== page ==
Illinois Economy

The first Europeans to explore the region of present-day Illinois were French missionaries. This region was part of New France until 1763, the year it came under British rule. In 1783, after the end of the American War of Independence in 1776, it passed to the United States, then becoming part of the Northwest Territory. On February 3, 1809, the Illinois Territory was created. On December 3, 1818, Illinois became the 21st state in the United States.

Demography

According to agooddir, for 2005, Illinois had a population of 12,763,371 residents, which represents an increase of 51,355 (or what is the same, 0.4%), in relation to the previous year and an increase of 343,724 residents (or 2.8%), in relation to the year 2000. The demographic increase since the last census is due to a natural growth of 406,425 people (959,470 births minus 553,045 deaths) and a net migration of 63,011 people in the state. External migrations have resulted in a net increase of 328,020 people, while internal migrations produced a net loss of 391,031 people.

At the northern end of the state, on the shores of Lake Michigan, is Chicago, the third largest city in the nation. In 2000, 23.3% of the state’s population lived in the city of Chicago, 43.3% in Cook County, and 65.6% in the Illinois part of Chicagoland (Greater Chicago). the region’s premier transportation and industrial center, which includes Will, DuPage, Kane, and Lake counties, as well as Cook County. The rest of the population lives in the smaller cities and rural areas that dot the plains of the state. According to the 2000 census, the center of the state’s population was at 41.27 ° N 88.38 ° W, in Grundy County, northeast of Mazon.

Main cities

Chicago is the largest city in the state and the third most populous city in the United States. Among the cities of more than 100,000 are:

  • Aurora, the largest suburb of Chicago and the second largest city in Illinois.
  • Rockford, the third largest city in Illinois, located in the north central part of the state.
  • Naperville, a suburb of Chicago and the fourth largest city in the state.
  • Elgin, a suburb located northwest of Chicago.
  • Joliet, a suburb located southwest of Chicago.
  • Peoria, the largest city in the state located on the Illinois River.
  • Springfield, the state capital of Illinois.

Economy

Illinois’ gross domestic product was nearly $ 522 billion in 2004, ranking it 5th in the nation. Per capita income in 2004 was $ 34,721. The unemployment rate stands at 6.1%.

Illinois’ major agricultural products are corn, soybeans, cattle and pigs, milk, and wheat. Illinois universities are continually researching alternative agricultural products, such as alternative crops. The most prominent industrial activities and products in the state are machinery, food processing, electrical equipment, chemicals, the press, metal products, transportation equipment, oil, and coal.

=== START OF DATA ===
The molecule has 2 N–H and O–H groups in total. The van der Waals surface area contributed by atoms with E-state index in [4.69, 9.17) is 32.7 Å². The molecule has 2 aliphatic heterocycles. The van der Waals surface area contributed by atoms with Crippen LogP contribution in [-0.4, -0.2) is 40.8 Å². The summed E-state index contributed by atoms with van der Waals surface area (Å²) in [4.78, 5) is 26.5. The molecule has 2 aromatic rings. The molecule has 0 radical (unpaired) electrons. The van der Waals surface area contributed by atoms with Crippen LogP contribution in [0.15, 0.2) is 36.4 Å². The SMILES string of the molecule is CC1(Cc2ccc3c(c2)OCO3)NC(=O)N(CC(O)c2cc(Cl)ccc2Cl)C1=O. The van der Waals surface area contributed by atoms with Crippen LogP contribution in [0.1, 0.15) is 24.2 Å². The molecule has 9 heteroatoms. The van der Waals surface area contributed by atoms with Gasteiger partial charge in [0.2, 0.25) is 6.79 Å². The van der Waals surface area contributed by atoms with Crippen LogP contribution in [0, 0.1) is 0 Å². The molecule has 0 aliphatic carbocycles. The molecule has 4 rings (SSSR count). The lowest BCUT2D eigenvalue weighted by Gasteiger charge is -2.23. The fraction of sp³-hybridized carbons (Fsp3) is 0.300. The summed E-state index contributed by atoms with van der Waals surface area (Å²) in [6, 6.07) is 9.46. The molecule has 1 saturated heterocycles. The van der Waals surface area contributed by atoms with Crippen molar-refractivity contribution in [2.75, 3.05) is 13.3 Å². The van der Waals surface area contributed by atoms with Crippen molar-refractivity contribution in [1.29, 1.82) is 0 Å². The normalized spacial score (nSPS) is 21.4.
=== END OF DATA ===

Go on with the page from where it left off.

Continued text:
Illinois state income tax is calculated by multiplying net income by a fixed rate, currently 3 percent. There are two rates for state sales tax: 6.25 percent for general merchandise and 1 percent for food, drugs, and medical devices. The real estate tax is the largest single tax in Illinois and the primary source of tax revenue for local government tax districts. The real estate tax is a local (not state) tax, imposed by local government tax districts — which include counties, municipalities, school districts, and special tax districts.

Economic sectors

The primary sector corresponds to 1% of Illinois GDP. Agriculture and livestock together correspond to 1% of the State’s GDP, and employ about 168,000 people. The state owns about 75,000 farms. Illinois is one of the national leaders in the agricultural sector. Fishing and forestry are responsible for about 0.95% of GDP, together they employ about 7,000 people, although their actions have negligible effects on the state economy.

The secondary sector corresponds to 21% of Illinois GDP. The manufacturing industry corresponds to 16% of the State’s GDP and employs approximately 970,000 people. The total value of the products manufactured in the State is 102,000 million dollars. Chicago is the second largest industrial center in the United States, second only to Los Angeles. The major industrialized products made in Illinois are processed foods, machinery, chemicals, steel products, computers, software, electronic devices, and printed materials. The construction industry comprises 4.92% of the state’s GDP, and employs approximately 373,000 people. For its part, mining is responsible for 0.08% of GDP, employing about 15,000 people.

The tertiary sector comprises 78% of Illinois GDP. About 23% of the state’s GDP comes from community and personal services. This sector employs more than 2,400,000 people. Wholesale and retail trade correspond to 16% of GDP, and employ approximately 1,580,000 people. Financial and real estate services account for about 20% of the state’s GDP, employing approximately 678,000 people (Chicago is the main financial center of the United States Midwest, and the second largest in the country). Government services correspond to 10% of GDP, and employ approximately 900,000 people. Finally, transport and telecommunications employ about 420,000 people and comprise 7% of GDP.

About 50% of the electricity generated in the state comes from nuclear power plants, 45% is generated in coal-fired thermoelectric plants and the rest is produced in oil thermoelectric plants and hydroelectric plants.

Illinois Economy